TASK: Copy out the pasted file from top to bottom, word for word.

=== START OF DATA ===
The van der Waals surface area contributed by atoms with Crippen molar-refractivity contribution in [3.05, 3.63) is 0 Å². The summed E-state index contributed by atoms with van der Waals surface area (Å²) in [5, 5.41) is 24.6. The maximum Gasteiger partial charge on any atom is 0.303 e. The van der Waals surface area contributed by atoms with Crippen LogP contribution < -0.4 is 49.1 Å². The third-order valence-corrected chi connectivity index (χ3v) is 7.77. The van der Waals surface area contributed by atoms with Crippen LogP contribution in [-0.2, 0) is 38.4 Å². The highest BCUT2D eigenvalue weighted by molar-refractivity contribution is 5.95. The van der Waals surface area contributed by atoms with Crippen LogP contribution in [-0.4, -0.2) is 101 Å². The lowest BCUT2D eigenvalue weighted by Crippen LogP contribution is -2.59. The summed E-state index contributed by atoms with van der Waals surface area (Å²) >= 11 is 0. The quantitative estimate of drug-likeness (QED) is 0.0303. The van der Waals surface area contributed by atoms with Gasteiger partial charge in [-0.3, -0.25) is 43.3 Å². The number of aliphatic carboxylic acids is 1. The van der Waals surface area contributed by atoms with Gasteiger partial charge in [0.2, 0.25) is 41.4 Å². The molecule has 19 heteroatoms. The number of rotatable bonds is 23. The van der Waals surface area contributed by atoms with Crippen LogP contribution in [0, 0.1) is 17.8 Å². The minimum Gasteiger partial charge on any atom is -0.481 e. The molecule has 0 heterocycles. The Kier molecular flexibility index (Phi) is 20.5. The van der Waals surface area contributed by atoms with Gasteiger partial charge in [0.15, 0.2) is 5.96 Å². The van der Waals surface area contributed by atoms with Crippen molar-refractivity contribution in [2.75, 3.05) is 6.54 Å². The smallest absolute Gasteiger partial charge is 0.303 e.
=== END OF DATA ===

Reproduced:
The van der Waals surface area contributed by atoms with Crippen molar-refractivity contribution in [3.05, 3.63) is 0 Å². The summed E-state index contributed by atoms with van der Waals surface area (Å²) in [5, 5.41) is 24.6. The maximum Gasteiger partial charge on any atom is 0.303 e. The van der Waals surface area contributed by atoms with Crippen LogP contribution < -0.4 is 49.1 Å². The third-order valence-corrected chi connectivity index (χ3v) is 7.77. The van der Waals surface area contributed by atoms with Crippen LogP contribution in [-0.2, 0) is 38.4 Å². The highest BCUT2D eigenvalue weighted by molar-refractivity contribution is 5.95. The van der Waals surface area contributed by atoms with Crippen LogP contribution in [-0.4, -0.2) is 101 Å². The lowest BCUT2D eigenvalue weighted by Crippen LogP contribution is -2.59. The summed E-state index contributed by atoms with van der Waals surface area (Å²) >= 11 is 0. The quantitative estimate of drug-likeness (QED) is 0.0303. The van der Waals surface area contributed by atoms with Gasteiger partial charge in [-0.3, -0.25) is 43.3 Å². The number of aliphatic carboxylic acids is 1. The van der Waals surface area contributed by atoms with Gasteiger partial charge in [0.2, 0.25) is 41.4 Å². The molecule has 19 heteroatoms. The number of rotatable bonds is 23. The van der Waals surface area contributed by atoms with Crippen LogP contribution in [0, 0.1) is 17.8 Å². The minimum Gasteiger partial charge on any atom is -0.481 e. The molecule has 0 heterocycles. The Kier molecular flexibility index (Phi) is 20.5. The van der Waals surface area contributed by atoms with Gasteiger partial charge in [0.15, 0.2) is 5.96 Å². The van der Waals surface area contributed by atoms with Crippen molar-refractivity contribution in [2.75, 3.05) is 6.54 Å². The smallest absolute Gasteiger partial charge is 0.303 e.